Boundaries, borders and edges

The most interesting things in the sky occur at the boundaries between other things. The point of contact between two continent-sized air masses is where weather occurs. The boundary between earth and sky is the scene for fog, frost and dew, when we get to literally live in the clouds for a while. The boundaries between cold air, warm air, wet air, dry air, dirty, clean, moving or still, high or low, neutral or electrically charged air — all these boundaries produce their own special spectacles.


The border between day and night produces spectacular displays only possible with the low, red light from the sun on the horizon. The low light of dawn and twilight also punches up the contrast of clouds, outlines and defines their shapes more sharply than during the day. Sometimes two, three, four or even more cloud decks are all doing different things at the same time.

Three Cloud Decks at once

Three Cloud Decks at once

But the best way to learn about clouds is to live with them. Watch them. Go back up on the hill and spend some time watching. It’s really great fun!

Shooting Heaven and Nature

Photographing the sky is probably the laziest type of nature  photography there is. You don’t need to travel to far-off places, book an expensive safari, have adventures or even leave the house. And locating the subject  is pretty easy: the sky is usually right overhead.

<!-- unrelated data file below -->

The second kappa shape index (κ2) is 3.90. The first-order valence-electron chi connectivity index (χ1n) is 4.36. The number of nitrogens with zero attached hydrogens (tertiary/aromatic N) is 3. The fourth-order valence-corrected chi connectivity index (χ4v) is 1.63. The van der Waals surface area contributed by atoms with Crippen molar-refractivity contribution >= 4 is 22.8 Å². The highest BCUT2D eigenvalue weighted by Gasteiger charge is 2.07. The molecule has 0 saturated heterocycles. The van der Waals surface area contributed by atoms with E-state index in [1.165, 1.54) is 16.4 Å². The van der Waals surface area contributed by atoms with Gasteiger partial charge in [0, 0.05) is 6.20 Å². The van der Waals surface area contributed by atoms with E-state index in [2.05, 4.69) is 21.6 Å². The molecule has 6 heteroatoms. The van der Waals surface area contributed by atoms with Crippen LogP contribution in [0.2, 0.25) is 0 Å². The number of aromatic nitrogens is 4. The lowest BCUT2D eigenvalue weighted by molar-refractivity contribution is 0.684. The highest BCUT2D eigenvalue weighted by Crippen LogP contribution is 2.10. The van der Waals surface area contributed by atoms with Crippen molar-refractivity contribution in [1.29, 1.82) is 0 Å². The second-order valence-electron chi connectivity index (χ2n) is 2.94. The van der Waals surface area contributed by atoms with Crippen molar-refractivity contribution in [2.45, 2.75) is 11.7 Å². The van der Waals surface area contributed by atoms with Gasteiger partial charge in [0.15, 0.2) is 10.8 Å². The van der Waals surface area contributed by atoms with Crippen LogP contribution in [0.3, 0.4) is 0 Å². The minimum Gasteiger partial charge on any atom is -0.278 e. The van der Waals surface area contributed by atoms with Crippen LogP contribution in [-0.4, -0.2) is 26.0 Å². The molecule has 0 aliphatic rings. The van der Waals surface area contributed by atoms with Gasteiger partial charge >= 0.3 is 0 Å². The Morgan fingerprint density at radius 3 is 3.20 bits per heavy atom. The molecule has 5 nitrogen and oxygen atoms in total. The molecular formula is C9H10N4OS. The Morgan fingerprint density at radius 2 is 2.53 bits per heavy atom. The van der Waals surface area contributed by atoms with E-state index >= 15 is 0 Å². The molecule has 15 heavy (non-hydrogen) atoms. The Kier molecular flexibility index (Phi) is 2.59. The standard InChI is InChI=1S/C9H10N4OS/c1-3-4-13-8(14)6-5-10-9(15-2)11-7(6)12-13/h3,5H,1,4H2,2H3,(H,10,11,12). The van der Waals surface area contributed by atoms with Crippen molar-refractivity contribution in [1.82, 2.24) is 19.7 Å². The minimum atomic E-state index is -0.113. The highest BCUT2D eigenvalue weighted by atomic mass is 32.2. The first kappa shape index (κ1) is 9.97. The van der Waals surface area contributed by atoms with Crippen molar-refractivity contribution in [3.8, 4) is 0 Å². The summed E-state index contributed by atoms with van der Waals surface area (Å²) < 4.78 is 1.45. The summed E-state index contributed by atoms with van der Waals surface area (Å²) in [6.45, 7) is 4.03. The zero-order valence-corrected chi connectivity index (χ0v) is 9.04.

The catch? Waiting for something to happen that might be photo worthy can take a long time.

Most of the time the sky is just, well, the sky. We think of it as featureless and uniform because it so often is. Every cloud looks like every other cloud, or so we think. We take it for granted, and pretty soon stop looking up altogether.
That’s why it pays to pay attention every so often.That’s where the surprises come in.
With the possible exception of sunrise and sunsets, photo-worthy moments of cloud and weather don’t always announce themselves ahead of time. They can happen at any time, and can last for hours or perhaps only a minute or two.  And when they do happen, I have found, it is usually at the most inconvenient times!
Shooting the Heavens